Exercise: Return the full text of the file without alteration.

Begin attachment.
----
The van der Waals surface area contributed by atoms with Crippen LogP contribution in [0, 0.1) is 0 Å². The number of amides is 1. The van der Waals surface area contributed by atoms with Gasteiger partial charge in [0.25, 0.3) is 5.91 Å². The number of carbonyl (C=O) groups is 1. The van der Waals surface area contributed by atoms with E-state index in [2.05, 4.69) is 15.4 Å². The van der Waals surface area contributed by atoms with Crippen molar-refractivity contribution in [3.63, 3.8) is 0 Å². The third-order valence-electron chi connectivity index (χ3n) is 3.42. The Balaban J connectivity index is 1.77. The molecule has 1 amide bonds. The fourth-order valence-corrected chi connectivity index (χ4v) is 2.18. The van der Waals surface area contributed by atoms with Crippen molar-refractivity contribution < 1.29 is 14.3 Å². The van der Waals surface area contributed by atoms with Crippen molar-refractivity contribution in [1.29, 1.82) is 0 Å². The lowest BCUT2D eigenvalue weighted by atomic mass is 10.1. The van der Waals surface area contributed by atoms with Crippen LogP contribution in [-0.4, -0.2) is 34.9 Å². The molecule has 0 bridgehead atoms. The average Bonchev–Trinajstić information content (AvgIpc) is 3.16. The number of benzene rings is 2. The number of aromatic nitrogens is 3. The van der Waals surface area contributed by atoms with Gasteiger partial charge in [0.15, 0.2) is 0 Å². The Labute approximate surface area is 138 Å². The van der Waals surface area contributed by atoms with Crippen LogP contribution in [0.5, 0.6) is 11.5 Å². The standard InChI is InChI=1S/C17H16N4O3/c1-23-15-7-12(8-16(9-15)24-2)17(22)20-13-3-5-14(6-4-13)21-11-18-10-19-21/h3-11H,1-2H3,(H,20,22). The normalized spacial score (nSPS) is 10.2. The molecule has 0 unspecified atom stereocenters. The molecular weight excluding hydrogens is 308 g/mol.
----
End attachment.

The van der Waals surface area contributed by atoms with Crippen LogP contribution in [0, 0.1) is 0 Å². The number of amides is 1. The van der Waals surface area contributed by atoms with Gasteiger partial charge in [0.25, 0.3) is 5.91 Å². The number of carbonyl (C=O) groups is 1. The van der Waals surface area contributed by atoms with E-state index in [2.05, 4.69) is 15.4 Å². The van der Waals surface area contributed by atoms with Crippen molar-refractivity contribution in [3.63, 3.8) is 0 Å². The third-order valence-electron chi connectivity index (χ3n) is 3.42. The Balaban J connectivity index is 1.77. The molecule has 1 amide bonds. The fourth-order valence-corrected chi connectivity index (χ4v) is 2.18. The van der Waals surface area contributed by atoms with Crippen molar-refractivity contribution < 1.29 is 14.3 Å². The van der Waals surface area contributed by atoms with Crippen molar-refractivity contribution in [1.29, 1.82) is 0 Å². The lowest BCUT2D eigenvalue weighted by atomic mass is 10.1. The van der Waals surface area contributed by atoms with Crippen LogP contribution in [-0.4, -0.2) is 34.9 Å². The molecule has 0 bridgehead atoms. The average Bonchev–Trinajstić information content (AvgIpc) is 3.16. The number of benzene rings is 2. The number of aromatic nitrogens is 3. The van der Waals surface area contributed by atoms with Gasteiger partial charge in [0.15, 0.2) is 0 Å². The Labute approximate surface area is 138 Å². The van der Waals surface area contributed by atoms with Crippen LogP contribution in [0.5, 0.6) is 11.5 Å². The standard InChI is InChI=1S/C17H16N4O3/c1-23-15-7-12(8-16(9-15)24-2)17(22)20-13-3-5-14(6-4-13)21-11-18-10-19-21/h3-11H,1-2H3,(H,20,22). The normalized spacial score (nSPS) is 10.2. The molecule has 0 unspecified atom stereocenters. The molecular weight excluding hydrogens is 308 g/mol.